A neglected grove of date palms, their leaves long fallen, trunks drooping in the searing heat at the lowest point on earth, is the latest casualty of a dramatic rise in sinkholes wreaking havoc along the coast of the Dead Sea.
Workers had stopped tending the date grove, fearing the earth might swallow them up.
The Dead Sea is shrinking, and as its waters vanish at a rate of more than three feet a year, hundreds of sinkholes, some up to a hundred feet long, some two stories deep, are devouring land where the shoreline once stood.
Once a rarity, hundreds of new sinkholes are appearing every year, and the rate is expected to rise. Officials have not come up with a figure for the extent of the damage, but power lines have been downed and caravans and bungalows engulfed. On at least one occasion, hikers were injured falling into pits.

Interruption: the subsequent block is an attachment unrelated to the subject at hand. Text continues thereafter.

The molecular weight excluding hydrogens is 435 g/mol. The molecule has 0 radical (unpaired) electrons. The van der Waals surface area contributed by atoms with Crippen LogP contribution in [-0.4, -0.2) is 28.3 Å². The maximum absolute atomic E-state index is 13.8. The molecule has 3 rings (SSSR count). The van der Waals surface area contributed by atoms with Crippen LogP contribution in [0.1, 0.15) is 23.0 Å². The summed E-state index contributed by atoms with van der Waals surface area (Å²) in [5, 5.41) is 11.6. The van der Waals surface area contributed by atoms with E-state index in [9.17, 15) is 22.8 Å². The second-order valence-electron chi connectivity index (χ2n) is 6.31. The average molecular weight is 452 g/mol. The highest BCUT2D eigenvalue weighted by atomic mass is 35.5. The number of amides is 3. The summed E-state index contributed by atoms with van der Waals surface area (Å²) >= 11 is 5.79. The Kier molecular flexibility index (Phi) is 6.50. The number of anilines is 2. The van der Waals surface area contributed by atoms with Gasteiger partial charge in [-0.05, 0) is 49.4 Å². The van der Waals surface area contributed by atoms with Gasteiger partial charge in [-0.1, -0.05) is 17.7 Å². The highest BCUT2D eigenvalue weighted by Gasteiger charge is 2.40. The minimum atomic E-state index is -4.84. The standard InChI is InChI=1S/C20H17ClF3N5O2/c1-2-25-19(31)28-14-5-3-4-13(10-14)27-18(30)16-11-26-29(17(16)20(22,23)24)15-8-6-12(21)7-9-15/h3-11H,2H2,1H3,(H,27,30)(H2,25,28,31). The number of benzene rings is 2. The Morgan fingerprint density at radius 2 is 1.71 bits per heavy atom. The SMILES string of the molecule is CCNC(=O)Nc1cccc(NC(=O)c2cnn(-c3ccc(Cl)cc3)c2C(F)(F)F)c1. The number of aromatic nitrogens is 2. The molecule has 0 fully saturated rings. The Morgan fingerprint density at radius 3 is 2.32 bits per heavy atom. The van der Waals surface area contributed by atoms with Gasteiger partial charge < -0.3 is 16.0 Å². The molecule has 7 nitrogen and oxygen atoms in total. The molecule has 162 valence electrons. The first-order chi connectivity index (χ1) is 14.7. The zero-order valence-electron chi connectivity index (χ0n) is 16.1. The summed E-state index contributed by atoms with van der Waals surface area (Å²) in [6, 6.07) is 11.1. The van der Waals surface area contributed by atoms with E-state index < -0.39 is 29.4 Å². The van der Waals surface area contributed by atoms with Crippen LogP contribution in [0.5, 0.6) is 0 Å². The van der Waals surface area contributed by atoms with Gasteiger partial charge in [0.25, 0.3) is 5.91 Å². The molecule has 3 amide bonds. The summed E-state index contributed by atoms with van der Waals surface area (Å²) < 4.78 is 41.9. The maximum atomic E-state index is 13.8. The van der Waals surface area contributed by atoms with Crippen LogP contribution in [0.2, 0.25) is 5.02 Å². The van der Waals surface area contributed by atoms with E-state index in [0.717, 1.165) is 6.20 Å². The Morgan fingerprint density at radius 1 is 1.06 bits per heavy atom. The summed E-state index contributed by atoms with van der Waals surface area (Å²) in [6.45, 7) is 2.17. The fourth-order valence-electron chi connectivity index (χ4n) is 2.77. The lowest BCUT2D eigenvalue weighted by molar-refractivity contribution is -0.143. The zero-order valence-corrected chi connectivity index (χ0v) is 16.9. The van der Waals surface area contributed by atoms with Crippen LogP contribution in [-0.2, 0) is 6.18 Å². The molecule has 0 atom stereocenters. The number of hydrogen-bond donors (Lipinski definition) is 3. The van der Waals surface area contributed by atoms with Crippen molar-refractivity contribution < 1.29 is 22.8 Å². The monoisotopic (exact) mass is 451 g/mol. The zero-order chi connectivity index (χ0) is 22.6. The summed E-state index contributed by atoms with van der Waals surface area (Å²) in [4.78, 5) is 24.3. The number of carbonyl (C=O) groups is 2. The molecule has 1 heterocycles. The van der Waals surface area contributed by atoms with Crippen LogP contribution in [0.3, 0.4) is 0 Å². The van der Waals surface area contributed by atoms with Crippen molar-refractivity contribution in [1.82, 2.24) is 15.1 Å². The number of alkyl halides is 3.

“It’s not a problem we can handle alone,” said Dov Litvinoff, mayor of the Tamar region that covers the southern half of the Dead Sea in Israel.
The main reason the sea is shrinking is because its natural water sources, which flow south through the Jordan River Valley from Syria and Lebanon, have been diverted for farming and drinking water along the way. Mining operations account for the remaining 30 percent of the deterioration, according to the Knesset’s research group.
Relocating infrastructure is a temporary solution, the mayor said. The sinkholes will only stop when the waters of the Dead Sea are restored, and that requires an international initiative, since it also borders Jordan.